Object Representations in Human Visual Cortex Formed Through Temporal Integration of Dynamic Partial Shape Views

We typically recognize visual objects using the spatial layout of their parts, which are present simultaneously on the retina. Therefore, shape extraction is based on integration of the relevant retinal information over space. The lateral occipital complex (LOC) can represent shape faithfully in such conditions. However, integration over time is sometimes required to determine object shape. To study shape extraction through temporal integration of successive partial shape views, we presented human participants (both men and women) with artificial shapes that moved behind a narrow vertical or horizontal slit. Only a tiny fraction of the shape was visible at any instant at the same retinal location. However, observers perceived a coherent whole shape instead of a jumbled pattern. Using fMRI and multivoxel pattern analysis, we searched for brain regions that encode temporally integrated shape identity. We further required that the representation of shape should be invariant to changes in the slit orientation. We show that slit-invariant shape information is most accurate in the LOC. Importantly, the slit-invariant shape representations matched the conventional whole-shape representations assessed during full-image runs. Moreover, when the same slit-dependent shape slivers were shuffled, thereby preventing their spatiotemporal integration, slit-invariant shape information was reduced dramatically. The slit-invariant representation of the various shapes also mirrored the structure of shape perceptual space as assessed by perceptual similarity judgment tests. Therefore, the LOC is likely to mediate temporal integration of slit-dependent shape views, generating a slit-invariant whole-shape percept. These findings provide strong evidence for a global encoding of shape in the LOC regardless of integration processes required to generate the shape percept.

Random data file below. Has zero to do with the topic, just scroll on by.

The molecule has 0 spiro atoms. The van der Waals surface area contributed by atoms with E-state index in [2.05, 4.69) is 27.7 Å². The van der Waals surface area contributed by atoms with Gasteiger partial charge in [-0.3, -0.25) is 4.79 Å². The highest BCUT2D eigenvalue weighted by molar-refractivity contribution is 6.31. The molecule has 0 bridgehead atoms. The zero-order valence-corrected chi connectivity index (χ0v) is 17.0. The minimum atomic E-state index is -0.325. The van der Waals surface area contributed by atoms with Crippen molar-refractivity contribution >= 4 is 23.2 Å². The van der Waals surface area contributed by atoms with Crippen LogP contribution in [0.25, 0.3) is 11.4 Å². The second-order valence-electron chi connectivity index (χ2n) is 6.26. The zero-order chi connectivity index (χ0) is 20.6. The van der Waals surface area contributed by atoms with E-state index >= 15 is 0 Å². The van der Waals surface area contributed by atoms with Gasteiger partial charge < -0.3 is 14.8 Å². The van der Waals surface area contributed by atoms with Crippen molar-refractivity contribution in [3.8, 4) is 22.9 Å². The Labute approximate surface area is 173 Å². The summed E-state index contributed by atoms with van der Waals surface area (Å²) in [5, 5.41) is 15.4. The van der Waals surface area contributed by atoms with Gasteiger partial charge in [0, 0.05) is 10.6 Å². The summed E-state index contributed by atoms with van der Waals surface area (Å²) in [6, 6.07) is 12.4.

Authors: T Orlov, E Zohary
Year of publication: 2018
Journal: Journal of Neuroscience, 38 (3) 659-678

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“Working memory”